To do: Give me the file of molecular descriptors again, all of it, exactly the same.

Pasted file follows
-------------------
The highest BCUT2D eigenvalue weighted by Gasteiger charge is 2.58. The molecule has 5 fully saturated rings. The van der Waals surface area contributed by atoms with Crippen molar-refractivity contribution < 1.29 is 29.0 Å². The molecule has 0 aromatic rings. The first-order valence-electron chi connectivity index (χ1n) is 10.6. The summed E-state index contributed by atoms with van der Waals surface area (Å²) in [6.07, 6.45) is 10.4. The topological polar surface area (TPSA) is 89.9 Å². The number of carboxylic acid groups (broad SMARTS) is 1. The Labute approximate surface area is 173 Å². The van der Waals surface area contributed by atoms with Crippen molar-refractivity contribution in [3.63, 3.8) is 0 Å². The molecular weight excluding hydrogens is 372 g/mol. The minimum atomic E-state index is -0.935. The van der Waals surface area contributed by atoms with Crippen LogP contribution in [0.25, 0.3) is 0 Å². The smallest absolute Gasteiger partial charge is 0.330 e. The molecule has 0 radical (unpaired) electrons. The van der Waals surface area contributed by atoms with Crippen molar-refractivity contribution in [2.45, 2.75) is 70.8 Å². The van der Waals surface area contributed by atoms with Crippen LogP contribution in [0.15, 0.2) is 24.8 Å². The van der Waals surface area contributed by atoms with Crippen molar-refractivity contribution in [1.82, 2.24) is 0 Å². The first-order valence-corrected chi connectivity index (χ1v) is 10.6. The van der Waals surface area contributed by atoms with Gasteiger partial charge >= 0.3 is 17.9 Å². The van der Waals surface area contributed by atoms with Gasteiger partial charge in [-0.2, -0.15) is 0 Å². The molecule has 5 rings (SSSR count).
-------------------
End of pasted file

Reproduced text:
The highest BCUT2D eigenvalue weighted by Gasteiger charge is 2.58. The molecule has 5 fully saturated rings. The van der Waals surface area contributed by atoms with Crippen molar-refractivity contribution < 1.29 is 29.0 Å². The molecule has 0 aromatic rings. The first-order valence-electron chi connectivity index (χ1n) is 10.6. The summed E-state index contributed by atoms with van der Waals surface area (Å²) in [6.07, 6.45) is 10.4. The topological polar surface area (TPSA) is 89.9 Å². The number of carboxylic acid groups (broad SMARTS) is 1. The Labute approximate surface area is 173 Å². The van der Waals surface area contributed by atoms with Crippen molar-refractivity contribution in [3.63, 3.8) is 0 Å². The molecular weight excluding hydrogens is 372 g/mol. The minimum atomic E-state index is -0.935. The van der Waals surface area contributed by atoms with Crippen LogP contribution in [0.25, 0.3) is 0 Å². The smallest absolute Gasteiger partial charge is 0.330 e. The molecule has 0 radical (unpaired) electrons. The van der Waals surface area contributed by atoms with Crippen molar-refractivity contribution in [2.45, 2.75) is 70.8 Å². The van der Waals surface area contributed by atoms with Crippen LogP contribution in [0.15, 0.2) is 24.8 Å². The van der Waals surface area contributed by atoms with Crippen molar-refractivity contribution in [1.82, 2.24) is 0 Å². The first-order valence-corrected chi connectivity index (χ1v) is 10.6. The van der Waals surface area contributed by atoms with Gasteiger partial charge >= 0.3 is 17.9 Å². The van der Waals surface area contributed by atoms with Gasteiger partial charge in [-0.2, -0.15) is 0 Å². The molecule has 5 rings (SSSR count).